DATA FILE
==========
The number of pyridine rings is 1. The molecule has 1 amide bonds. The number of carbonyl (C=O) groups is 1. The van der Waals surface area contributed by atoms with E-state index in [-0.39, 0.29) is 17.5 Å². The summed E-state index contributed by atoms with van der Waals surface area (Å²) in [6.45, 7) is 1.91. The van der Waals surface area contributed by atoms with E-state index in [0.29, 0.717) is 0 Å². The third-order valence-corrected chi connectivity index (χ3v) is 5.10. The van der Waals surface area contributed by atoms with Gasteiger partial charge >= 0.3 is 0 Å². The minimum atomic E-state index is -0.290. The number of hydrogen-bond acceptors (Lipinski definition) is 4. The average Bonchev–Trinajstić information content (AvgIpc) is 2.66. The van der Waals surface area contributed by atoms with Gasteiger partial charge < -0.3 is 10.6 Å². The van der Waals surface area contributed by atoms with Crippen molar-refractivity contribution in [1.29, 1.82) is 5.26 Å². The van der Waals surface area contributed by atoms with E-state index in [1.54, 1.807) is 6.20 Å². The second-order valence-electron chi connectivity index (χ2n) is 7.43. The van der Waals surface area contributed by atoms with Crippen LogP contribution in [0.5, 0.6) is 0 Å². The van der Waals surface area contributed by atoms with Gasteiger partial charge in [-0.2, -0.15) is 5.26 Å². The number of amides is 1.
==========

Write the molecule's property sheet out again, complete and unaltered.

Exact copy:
The number of pyridine rings is 1. The molecule has 1 amide bonds. The number of carbonyl (C=O) groups is 1. The van der Waals surface area contributed by atoms with E-state index in [-0.39, 0.29) is 17.5 Å². The summed E-state index contributed by atoms with van der Waals surface area (Å²) in [6.45, 7) is 1.91. The van der Waals surface area contributed by atoms with E-state index in [0.29, 0.717) is 0 Å². The third-order valence-corrected chi connectivity index (χ3v) is 5.10. The van der Waals surface area contributed by atoms with Gasteiger partial charge >= 0.3 is 0 Å². The minimum atomic E-state index is -0.290. The number of hydrogen-bond acceptors (Lipinski definition) is 4. The average Bonchev–Trinajstić information content (AvgIpc) is 2.66. The van der Waals surface area contributed by atoms with Gasteiger partial charge < -0.3 is 10.6 Å². The van der Waals surface area contributed by atoms with Crippen molar-refractivity contribution in [1.29, 1.82) is 5.26 Å². The van der Waals surface area contributed by atoms with E-state index in [1.54, 1.807) is 6.20 Å². The second-order valence-electron chi connectivity index (χ2n) is 7.43. The van der Waals surface area contributed by atoms with Crippen LogP contribution in [0.5, 0.6) is 0 Å². The van der Waals surface area contributed by atoms with Gasteiger partial charge in [-0.2, -0.15) is 5.26 Å². The number of amides is 1.